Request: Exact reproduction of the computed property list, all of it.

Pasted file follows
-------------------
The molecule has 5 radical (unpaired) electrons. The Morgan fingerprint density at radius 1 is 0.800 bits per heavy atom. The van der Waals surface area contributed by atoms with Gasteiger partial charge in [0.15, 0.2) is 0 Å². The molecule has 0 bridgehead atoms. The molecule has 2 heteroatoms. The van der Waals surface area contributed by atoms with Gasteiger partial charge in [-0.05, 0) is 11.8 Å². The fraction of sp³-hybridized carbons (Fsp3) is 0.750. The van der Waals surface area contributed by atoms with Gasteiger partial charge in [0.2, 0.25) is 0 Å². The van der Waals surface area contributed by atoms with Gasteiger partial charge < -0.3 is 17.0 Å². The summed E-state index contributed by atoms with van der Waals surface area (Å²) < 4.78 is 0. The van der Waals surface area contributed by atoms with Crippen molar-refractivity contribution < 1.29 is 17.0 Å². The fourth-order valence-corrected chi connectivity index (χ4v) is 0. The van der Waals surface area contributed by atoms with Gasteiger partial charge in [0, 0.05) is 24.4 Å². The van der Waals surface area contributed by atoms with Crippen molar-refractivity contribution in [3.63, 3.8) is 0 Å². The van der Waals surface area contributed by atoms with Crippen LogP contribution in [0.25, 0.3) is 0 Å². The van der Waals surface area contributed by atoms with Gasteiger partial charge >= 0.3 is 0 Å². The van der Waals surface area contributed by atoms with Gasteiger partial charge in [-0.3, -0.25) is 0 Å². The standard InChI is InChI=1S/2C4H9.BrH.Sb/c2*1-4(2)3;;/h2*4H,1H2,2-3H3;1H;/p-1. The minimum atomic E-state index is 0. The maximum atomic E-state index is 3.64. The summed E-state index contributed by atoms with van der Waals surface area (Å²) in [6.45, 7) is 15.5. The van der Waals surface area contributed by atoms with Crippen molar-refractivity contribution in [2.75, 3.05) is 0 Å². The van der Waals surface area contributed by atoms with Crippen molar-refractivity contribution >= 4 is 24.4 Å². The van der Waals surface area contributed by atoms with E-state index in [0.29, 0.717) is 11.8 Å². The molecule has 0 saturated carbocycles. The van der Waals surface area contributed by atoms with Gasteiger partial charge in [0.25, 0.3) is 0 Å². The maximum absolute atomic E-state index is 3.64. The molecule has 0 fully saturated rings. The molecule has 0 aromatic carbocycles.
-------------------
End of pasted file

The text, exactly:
The molecule has 5 radical (unpaired) electrons. The Morgan fingerprint density at radius 1 is 0.800 bits per heavy atom. The van der Waals surface area contributed by atoms with Gasteiger partial charge in [0.15, 0.2) is 0 Å². The molecule has 0 bridgehead atoms. The molecule has 2 heteroatoms. The van der Waals surface area contributed by atoms with Gasteiger partial charge in [-0.05, 0) is 11.8 Å². The fraction of sp³-hybridized carbons (Fsp3) is 0.750. The van der Waals surface area contributed by atoms with Gasteiger partial charge in [0.2, 0.25) is 0 Å². The van der Waals surface area contributed by atoms with Gasteiger partial charge < -0.3 is 17.0 Å². The summed E-state index contributed by atoms with van der Waals surface area (Å²) < 4.78 is 0. The van der Waals surface area contributed by atoms with Crippen molar-refractivity contribution < 1.29 is 17.0 Å². The fourth-order valence-corrected chi connectivity index (χ4v) is 0. The van der Waals surface area contributed by atoms with Gasteiger partial charge in [0, 0.05) is 24.4 Å². The van der Waals surface area contributed by atoms with Crippen molar-refractivity contribution in [3.63, 3.8) is 0 Å². The van der Waals surface area contributed by atoms with Crippen LogP contribution in [0.25, 0.3) is 0 Å². The van der Waals surface area contributed by atoms with Gasteiger partial charge >= 0.3 is 0 Å². The van der Waals surface area contributed by atoms with Gasteiger partial charge in [-0.3, -0.25) is 0 Å². The standard InChI is InChI=1S/2C4H9.BrH.Sb/c2*1-4(2)3;;/h2*4H,1H2,2-3H3;1H;/p-1. The minimum atomic E-state index is 0. The maximum atomic E-state index is 3.64. The summed E-state index contributed by atoms with van der Waals surface area (Å²) in [6.45, 7) is 15.5. The van der Waals surface area contributed by atoms with Crippen molar-refractivity contribution in [2.75, 3.05) is 0 Å². The van der Waals surface area contributed by atoms with Crippen molar-refractivity contribution >= 4 is 24.4 Å². The van der Waals surface area contributed by atoms with E-state index in [0.29, 0.717) is 11.8 Å². The molecule has 0 saturated carbocycles. The van der Waals surface area contributed by atoms with Gasteiger partial charge in [0.25, 0.3) is 0 Å². The maximum absolute atomic E-state index is 3.64. The molecule has 0 fully saturated rings. The molecule has 0 aromatic carbocycles.